The timing could not have been more ironic. Even as it praised freedom of speech to commemorate the 140th anniversary of the country’s first Azeri-language newspaper, Azerbaijan put its most celebrated investigative journalist, Khadija Ismayilova, on trial for criminal charges deemed by critics an attempt to silence the press.
Ismayilova, who works as a freelance journalist for the US-government-funded Radio Free Europe/Radio Liberty news service, faces up to 19 years in prison on charges of alleged abuse of power, tax evasion, embezzlement and attempting to cause a suicide.
Immediate details about her July 24 hearing were few. Access to the courtroom was strictly limited, with even the defendant’s sister denied entry, RFE/RL’s Azerbaijani service reported. Some diplomats were allowed into the room, but only a few journalists. Judge Ramella Allahverdiyeva rejected a petition to allow audio and video recordings of the proceedings, News.az reported.
Police had chained off the street leading to the courthouse, though supporters gathered outside the courtroom to clap and chant Ismayilova’s name, video footage posted by Turan news agency showed.
At the trial, Ismayilova, reported to be in “high spirits,” stated that she had been arrested only to stop her investigations into the “illegal business” operations of President Ilham Aliyev and his family, according to RFE/RL’s live, Azeri-language updates.
She noted that the investigations have continued, despite her incarceration.
And so they have. Last month, the Organized Crime and Corruption Reporting Project, with which Ismayilova cooperated, provided detailed coverage of a mansion in London and hotels in Baku owned by the Aliyev family.
Meanwhile, sponsorships at Azerbaijan's recently concluded European Games provided insight into the symbiosis that exists between other companies allegedly linked to the presidential family and official government events.
Charges were first brought against Ismayilova, who also has worked for EurasiaNet.org, in December 2014, after the publication of a series of investigative scoops that targeted Azerbaijan's First Family. Her employer, RFE/RL, has since lost access to its bureau in Baku.
Initially imprisoned related to the suicide charges, Ismayilova has remained in jail despite the fact that the former co-worker who testified against her has since retracted his testimony. Additional charges were filed subsequently.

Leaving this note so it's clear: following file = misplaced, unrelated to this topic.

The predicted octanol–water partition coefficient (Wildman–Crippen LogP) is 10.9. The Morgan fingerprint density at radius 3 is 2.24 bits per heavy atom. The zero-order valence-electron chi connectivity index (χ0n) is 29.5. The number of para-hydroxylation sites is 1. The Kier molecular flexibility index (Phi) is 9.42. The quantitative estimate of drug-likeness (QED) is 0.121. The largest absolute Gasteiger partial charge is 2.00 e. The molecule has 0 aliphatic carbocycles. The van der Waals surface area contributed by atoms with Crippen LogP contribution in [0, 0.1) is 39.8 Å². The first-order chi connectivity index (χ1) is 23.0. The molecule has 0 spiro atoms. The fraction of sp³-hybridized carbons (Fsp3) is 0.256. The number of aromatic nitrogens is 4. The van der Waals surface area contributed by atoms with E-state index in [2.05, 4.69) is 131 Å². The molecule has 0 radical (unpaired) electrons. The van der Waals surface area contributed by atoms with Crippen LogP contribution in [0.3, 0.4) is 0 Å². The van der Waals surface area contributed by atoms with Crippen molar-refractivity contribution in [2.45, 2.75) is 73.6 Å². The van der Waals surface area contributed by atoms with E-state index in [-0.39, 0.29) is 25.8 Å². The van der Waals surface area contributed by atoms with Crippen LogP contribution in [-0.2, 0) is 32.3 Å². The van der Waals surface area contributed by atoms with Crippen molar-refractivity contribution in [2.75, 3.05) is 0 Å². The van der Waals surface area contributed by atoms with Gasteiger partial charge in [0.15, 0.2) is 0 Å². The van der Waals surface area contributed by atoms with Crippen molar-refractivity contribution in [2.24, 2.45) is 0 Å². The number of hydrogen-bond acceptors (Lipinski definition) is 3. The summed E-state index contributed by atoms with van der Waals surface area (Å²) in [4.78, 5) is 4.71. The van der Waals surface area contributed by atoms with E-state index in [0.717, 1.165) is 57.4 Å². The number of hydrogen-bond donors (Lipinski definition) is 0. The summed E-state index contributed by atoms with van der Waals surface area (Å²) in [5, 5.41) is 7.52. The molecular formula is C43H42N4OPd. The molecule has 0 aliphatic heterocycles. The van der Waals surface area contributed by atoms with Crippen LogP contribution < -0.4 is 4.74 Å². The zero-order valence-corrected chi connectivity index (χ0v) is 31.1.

A second hearing date has been set for August 7, RFE/RL reported.
The trial, though, arguably, is not doing Azerbaijan any favors. Earlier this month, 15 US senators wrote President Aliyev to complain about “the diminishing space for both civil society and the freedom of press within Azerbaijan,” and express concern about Ismayilova’s arrest, among other media matters.
The New-York-City-based Committee to Protect Journalists estimates that “at least seven other journalists” also are behind bars in Azerbaijan. Like other rights orgaizations, it has urged their release.
Azerbaijani officials, however, clearly anticipated the criticism related to Ismayilova's trial and have been polishing their official media record all week.
In a lengthy, July 21 monologue, President Aliyev advised that “we need to introduce Azerbaijan to the world media space [sic] as a modern, growing, open, tolerant country.”
To mark the 140th anniversary of Azerbaijan's first Azeri-language newspaper, Akinchi, he has handed out various awards to journalists deemed deserving.
He also has turned his attention to matters domestic, calling for Azerbaijan Airlines to charge lower prices, and for greater" transparency” in the company's price-setting — an interesting appeal, given a previous investigation by RFE/RL, co-authored by Ismayilova, that indicated a connection between services for the airline and a holding company co-owned by one of his daughters, Arzu Aliyeva.
Anticipating knocks on the corruption front, the government also decided this week to release information about how it has responded to corruption-related crimes — in 68 percent of the cases, it has launched a criminal investigation, the pro-government APA news agency duly noted.
To sum it all up, on July 23, veteran presidential aide Ali Hasanov, whose wife, businesswoman Sona Veliyeva, has been targeted by Ismayilova’s investigations, emphasized that Azerbaijan "does not imagine itself without freedom of media" and wouldn't dream of returning to censorship.
Indeed the Azerbaijani government considers “taking proper care of media representatives” among its responsibilities, he claimed.
But for many domestic and international critics, Ismayilova’s prosecution appears to be one way the government goes about doing it.